An extremely important concept that should be taught in every waiter training program is presence at the table and availability for all of the customers needs. Woody Allen once said that "95% of success is just showing up." And, I shall apply this type of logic to improve dining room customer service. When a waiter is not readily accessible for the tables at his/her waitstation, then the overall perception will be a lack of restaurant customer care. This, in turn, will have a "domino effect" of pulling down sales, hurting dining room service reputation and unfortunately losing repeat business. Poor management, low staff morale, lax cell phone policies, allowing waitstaff to take cigarette breaks all contribute to a reduction in restaurant customer care. Presence is such a simple concept to teach in waiter training programs or to reinforce at pre-shift meetings. A food and beverage server must be present for the customers at all times for proper table maintenance. Presence must occur whether it is very busy and especially when it is very slow. Often times, waiters may not be present during the slow periods because they think there is less monetary incentive--but the opposite holds true. During the slow period of a shift, a smart waiter will give extra attention to their tables in order to build up the check. Additional food and beverage options can be offered because of the extra time spent at the table resulting in a higher check average. A waiter can also use this extra time to "wow" the customers offering much greater personal attention than if the restaurant was at full capacity. If top notch techniques and personality are utilized, the customers will then receive a truly awesome dining experience. It won't even seem like work for the waiter because of the reciprocal back and forth synergy. The final result will be repeat business for the restaurant, free word-of-mouth advertising as family and friends are told, not to mention increased revenue because of bigger tips. And many times, a waiter will not always have to hawk over a table, but just simply be seen by customers to let them know there is presence for anything needed. Anticipation and good judgment must be used in all of these restaurant examples. The concept of presence also holds true for management as they must be available for customers just like the staff. I have discreetly reviewed many restaurants where managers were either on the telephone unnecessarily or elsewhere unavailable. All kinds of problems sprouted in the restaurant dining room leaving the waitstaff to completely fend for themselves resulting in small issues ballooning into large issues.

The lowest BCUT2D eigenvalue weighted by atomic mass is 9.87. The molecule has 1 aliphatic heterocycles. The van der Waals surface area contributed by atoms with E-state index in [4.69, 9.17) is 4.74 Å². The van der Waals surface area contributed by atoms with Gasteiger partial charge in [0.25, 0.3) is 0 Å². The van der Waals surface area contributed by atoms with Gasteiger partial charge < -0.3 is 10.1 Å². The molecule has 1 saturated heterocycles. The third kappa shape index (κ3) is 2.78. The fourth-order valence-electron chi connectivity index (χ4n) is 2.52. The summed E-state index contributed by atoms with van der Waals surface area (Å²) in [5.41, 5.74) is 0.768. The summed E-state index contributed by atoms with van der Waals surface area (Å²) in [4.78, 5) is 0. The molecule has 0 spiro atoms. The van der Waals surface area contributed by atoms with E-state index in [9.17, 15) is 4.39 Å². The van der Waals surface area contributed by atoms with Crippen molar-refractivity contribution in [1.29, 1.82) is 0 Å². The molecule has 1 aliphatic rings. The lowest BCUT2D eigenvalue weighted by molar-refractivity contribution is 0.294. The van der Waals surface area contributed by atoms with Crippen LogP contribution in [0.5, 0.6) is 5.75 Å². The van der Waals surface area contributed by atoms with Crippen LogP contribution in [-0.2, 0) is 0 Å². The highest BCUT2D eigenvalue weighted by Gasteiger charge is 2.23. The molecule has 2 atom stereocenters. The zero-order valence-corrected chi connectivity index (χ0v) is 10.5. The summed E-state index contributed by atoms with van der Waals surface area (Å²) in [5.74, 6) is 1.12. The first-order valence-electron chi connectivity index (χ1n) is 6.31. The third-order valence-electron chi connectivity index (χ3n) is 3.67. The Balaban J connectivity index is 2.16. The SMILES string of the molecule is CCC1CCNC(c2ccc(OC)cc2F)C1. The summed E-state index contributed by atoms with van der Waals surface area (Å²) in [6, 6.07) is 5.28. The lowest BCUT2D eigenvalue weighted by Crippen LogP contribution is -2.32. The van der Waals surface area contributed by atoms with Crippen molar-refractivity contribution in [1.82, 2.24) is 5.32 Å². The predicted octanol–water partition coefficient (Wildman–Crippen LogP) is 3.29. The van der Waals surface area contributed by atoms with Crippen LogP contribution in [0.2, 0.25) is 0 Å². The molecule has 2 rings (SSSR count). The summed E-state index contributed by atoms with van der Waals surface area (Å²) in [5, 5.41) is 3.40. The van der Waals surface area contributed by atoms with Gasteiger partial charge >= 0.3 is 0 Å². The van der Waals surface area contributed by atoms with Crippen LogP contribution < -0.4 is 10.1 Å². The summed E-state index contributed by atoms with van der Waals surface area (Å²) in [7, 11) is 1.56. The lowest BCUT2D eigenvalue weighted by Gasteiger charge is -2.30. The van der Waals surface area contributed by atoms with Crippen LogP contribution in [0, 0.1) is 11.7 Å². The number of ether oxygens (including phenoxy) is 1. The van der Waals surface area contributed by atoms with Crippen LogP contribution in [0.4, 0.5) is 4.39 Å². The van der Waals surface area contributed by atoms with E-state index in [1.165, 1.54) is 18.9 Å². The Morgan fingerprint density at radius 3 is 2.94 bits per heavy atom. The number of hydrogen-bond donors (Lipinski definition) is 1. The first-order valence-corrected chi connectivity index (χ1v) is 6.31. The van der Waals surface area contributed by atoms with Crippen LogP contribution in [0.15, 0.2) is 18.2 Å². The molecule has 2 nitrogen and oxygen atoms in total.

An example would be waiters desperately needing to get into the computer system to perform certain functions only allowed by a manager such as adjusting a check for a returned order. The manager was the only person in the restaurant who possessed the keys to the computer to make the adjustment. Since the manager was not readily available at the time, there was a much longer wait for the check. Therefore, the customer's mood had ballooned from being somewhat impatient to complaining heavily to the owner.
These types of mishaps and lack of communication quickly translate into lost revenue that just flies out the door. It is all unnecessary and can easily be prevented. So, please impress the concept of "presence" in all pre-shift meetings, every waiter training program and every restaurant management training program for your restaurant's reputation and bottom line.